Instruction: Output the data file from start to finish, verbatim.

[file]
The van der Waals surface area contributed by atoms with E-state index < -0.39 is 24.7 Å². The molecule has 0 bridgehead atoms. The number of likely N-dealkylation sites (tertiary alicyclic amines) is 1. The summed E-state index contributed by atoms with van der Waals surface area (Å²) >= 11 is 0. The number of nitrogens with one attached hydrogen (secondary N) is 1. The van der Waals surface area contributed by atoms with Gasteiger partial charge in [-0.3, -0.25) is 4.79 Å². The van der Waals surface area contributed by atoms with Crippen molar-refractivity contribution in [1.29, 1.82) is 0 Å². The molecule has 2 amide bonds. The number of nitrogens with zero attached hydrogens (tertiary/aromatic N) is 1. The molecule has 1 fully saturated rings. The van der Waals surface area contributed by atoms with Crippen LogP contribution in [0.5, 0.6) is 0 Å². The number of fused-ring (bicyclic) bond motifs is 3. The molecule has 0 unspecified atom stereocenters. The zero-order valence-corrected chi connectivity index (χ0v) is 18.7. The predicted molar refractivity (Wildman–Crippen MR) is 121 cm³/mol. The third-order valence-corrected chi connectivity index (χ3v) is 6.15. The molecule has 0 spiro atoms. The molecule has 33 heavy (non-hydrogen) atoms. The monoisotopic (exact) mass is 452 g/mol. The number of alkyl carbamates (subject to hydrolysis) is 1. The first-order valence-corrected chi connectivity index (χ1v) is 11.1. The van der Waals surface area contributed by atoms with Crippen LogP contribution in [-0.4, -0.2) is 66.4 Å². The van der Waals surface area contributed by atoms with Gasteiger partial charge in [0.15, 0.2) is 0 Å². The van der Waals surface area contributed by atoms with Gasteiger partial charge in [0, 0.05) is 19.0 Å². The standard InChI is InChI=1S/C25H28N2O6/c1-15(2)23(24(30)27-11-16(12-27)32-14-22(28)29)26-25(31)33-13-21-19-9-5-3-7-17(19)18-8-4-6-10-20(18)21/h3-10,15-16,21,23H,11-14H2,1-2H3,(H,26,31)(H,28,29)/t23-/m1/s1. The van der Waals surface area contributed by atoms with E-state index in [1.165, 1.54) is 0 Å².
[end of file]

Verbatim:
The van der Waals surface area contributed by atoms with E-state index < -0.39 is 24.7 Å². The molecule has 0 bridgehead atoms. The number of likely N-dealkylation sites (tertiary alicyclic amines) is 1. The summed E-state index contributed by atoms with van der Waals surface area (Å²) >= 11 is 0. The number of nitrogens with one attached hydrogen (secondary N) is 1. The van der Waals surface area contributed by atoms with Gasteiger partial charge in [-0.3, -0.25) is 4.79 Å². The van der Waals surface area contributed by atoms with Crippen molar-refractivity contribution in [1.29, 1.82) is 0 Å². The molecule has 2 amide bonds. The number of nitrogens with zero attached hydrogens (tertiary/aromatic N) is 1. The molecule has 1 fully saturated rings. The van der Waals surface area contributed by atoms with Crippen LogP contribution in [0.5, 0.6) is 0 Å². The number of fused-ring (bicyclic) bond motifs is 3. The molecule has 0 unspecified atom stereocenters. The zero-order valence-corrected chi connectivity index (χ0v) is 18.7. The predicted molar refractivity (Wildman–Crippen MR) is 121 cm³/mol. The third-order valence-corrected chi connectivity index (χ3v) is 6.15. The molecule has 0 spiro atoms. The molecule has 33 heavy (non-hydrogen) atoms. The monoisotopic (exact) mass is 452 g/mol. The number of alkyl carbamates (subject to hydrolysis) is 1. The first-order valence-corrected chi connectivity index (χ1v) is 11.1. The van der Waals surface area contributed by atoms with Crippen LogP contribution in [-0.4, -0.2) is 66.4 Å². The van der Waals surface area contributed by atoms with Gasteiger partial charge in [0.15, 0.2) is 0 Å². The van der Waals surface area contributed by atoms with Gasteiger partial charge in [0, 0.05) is 19.0 Å². The standard InChI is InChI=1S/C25H28N2O6/c1-15(2)23(24(30)27-11-16(12-27)32-14-22(28)29)26-25(31)33-13-21-19-9-5-3-7-17(19)18-8-4-6-10-20(18)21/h3-10,15-16,21,23H,11-14H2,1-2H3,(H,26,31)(H,28,29)/t23-/m1/s1. The van der Waals surface area contributed by atoms with E-state index in [1.165, 1.54) is 0 Å².